The Aleutian Peregrine Falcon

The Aleutian Peregrine Falcon breeds on the Aleutian Islands, which extend from the Alaskan Peninsula (yellow arrow) to Russia’s Commander Islands (red arrow). Aleutian peregrines are part of the Peale’s Peregrine Falcon subspecies (Falco peregrinus pealei).

Map source: Wikipedia.

Peale’s peregrines breed along the Pacific Coast from northern Oregon to Washington, British Columbia, and Alaska. Aleutian peregrines may be distinguished from other Peale’s peregrines by darker plumage color, a trait that is especially evident in juveniles (first-year birds).

Some Peale’s Peregrines migrate south for winter, passing through or overwintering on our study area beaches in southwest Washington. This may include Aleutian Peregrines, as some of the peregrines we’ve banded, or just observed without banding, have shown Aleutian plumage characteristics.

Author Brian Wheeler described the adult Peregrine Falcon shown below as “typical plumage on the Aleutian Islands” in his 2003 field guide Raptors of Western North America. In March of 1999 Brian joined me on our study area beaches to take photos of Peale’s falcons for the book he would publish four years later (shown below).

Brian Wheeler photo (another photo of the same falcon shown above).

Authors of the book Peregrine Falcons of the World share that adult Aleutian peregrines “have larger round or teardrop-shaped spots on the upper breast compared with southern pealei and adjacent races. The four peregrines shown below, all of which we captured and banded as adults, clearly show this plumage characteristic.

Banded with visual ID band 7/R on April 6, 1999 on the beach north of Ocean Shores, Washington. Brian Wheeler reviewed this photo and wrote “Unquestionably Peales-Aleutian type.”
Banded with visual ID band 4/C on November 14, 1996 on the beach north of Ocean Shores, Washington. Brian Wheeler reviewed this photo and wrote “Classic Peales-as heavy as an Aleutian specimen.”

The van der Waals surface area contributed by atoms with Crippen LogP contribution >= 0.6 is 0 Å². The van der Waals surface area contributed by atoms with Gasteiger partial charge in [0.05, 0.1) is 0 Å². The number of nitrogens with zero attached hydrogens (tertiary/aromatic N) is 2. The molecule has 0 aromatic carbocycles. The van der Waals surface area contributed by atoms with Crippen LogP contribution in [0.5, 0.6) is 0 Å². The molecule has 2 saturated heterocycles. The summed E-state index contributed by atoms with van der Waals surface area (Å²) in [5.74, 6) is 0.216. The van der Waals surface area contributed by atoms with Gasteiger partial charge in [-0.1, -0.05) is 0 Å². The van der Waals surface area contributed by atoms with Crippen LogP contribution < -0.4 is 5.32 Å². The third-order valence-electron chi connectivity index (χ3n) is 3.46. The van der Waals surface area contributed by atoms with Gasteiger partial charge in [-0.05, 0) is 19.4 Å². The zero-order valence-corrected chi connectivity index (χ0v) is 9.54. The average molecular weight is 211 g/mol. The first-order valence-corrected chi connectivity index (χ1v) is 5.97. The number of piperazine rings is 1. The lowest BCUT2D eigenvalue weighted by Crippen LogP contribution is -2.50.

Banded with visual ID band V/3 on February 17. 2010 on the beach south of Grayland, Washington. Tom Rowley. photo.
Banded with visual ID band E/5 on October 31, 2010 on the beach at Ocean Shores, Washington. Dan Varland photo.

The plumage of first year Aleutian peregrines is uniformly dark. It’s nicely shown in this black-and-white photo by Clayton White in his 2006 memoir, Peregrine Quest: From a Naturalists Field Notebook.

The caption on this photo from Peregrine Quest reads in part “An immature Peale’s Falcon on Amchitka Island, Aleutians, Augusts 1971,” Steve Sherrod photo.

In 2021 and 2022 Travis Booms and Robin Radcliffe banded a few juvenile Peregrine Falcons during research on the Alaska Peninsula (arrow below). Their study site was in Izembek National Wildlife Refuge, which is about 100 miles east of the Aleutians. These falcons show the dark plumage characteristic of Aleutian peregrines.

Banding location at Izembec National Wildlife Refuge (yellow arrow).

Two dark-plumaged, Aleutian form Peregrine Falcons banded by Travis Booms and Robin Radcliffe in Izembek NWR.

Travis Booms photo.
Travis Booms photo.

The 2013 book Peregrine Falcons of the World includes a photo of a juvenle Aleutian type Peregrine Falcon that was on our Ocean Shores study area beach.

Rob Palmer photo (another photo of the same falcon shown above).

Since the Washington coast survey and banding program was initiated in 1995, we’ve banded 244 Peregrine Falcons (as of February 27, 2024; for more on the surveys and banding, click here). About 45% of the banded falcons have been resighted at least once afterward. The closest resighting to the Aleutian Islands, and the only one in Alaska, was a resighting of Y6 in Seward, AK (yellow arrow below).

Dan Miller releases a first-year female Peregrine Falcon fitted with visual ID band Y6 on the Long Beach Peninsula on January 7, 2012 (red arrow). John Korvell photo.
Tasha DiMarzio resighted Y6 on May 1, 2013 during a bird survey at the Seward airport. Dan Varland photo. (Note: I was able to take this photo and the video below during a visit to the resighitng location while on vacation in Alaska!)
Listen to Tanya talk about her resighting (Dan Varland video).
We classify Y/6 as a Peales Peregrine, but do consider it an Aleutian Peregrine given the ligher plumage characteristics in comparison to Aleutian Peregrines.

Y6 was banded more than 1,500 miles south of Seward, and Seward is 700 miles east of the Aleutian Islands. While we have no direct evidence that Peregrine Falcons with the Aleutian-type plumage that we’ve encountered on our study area beaches over the years originated in the Aleutian Islands, the resighting of Y6 in Seward, Alaska lends credence to this possibility.

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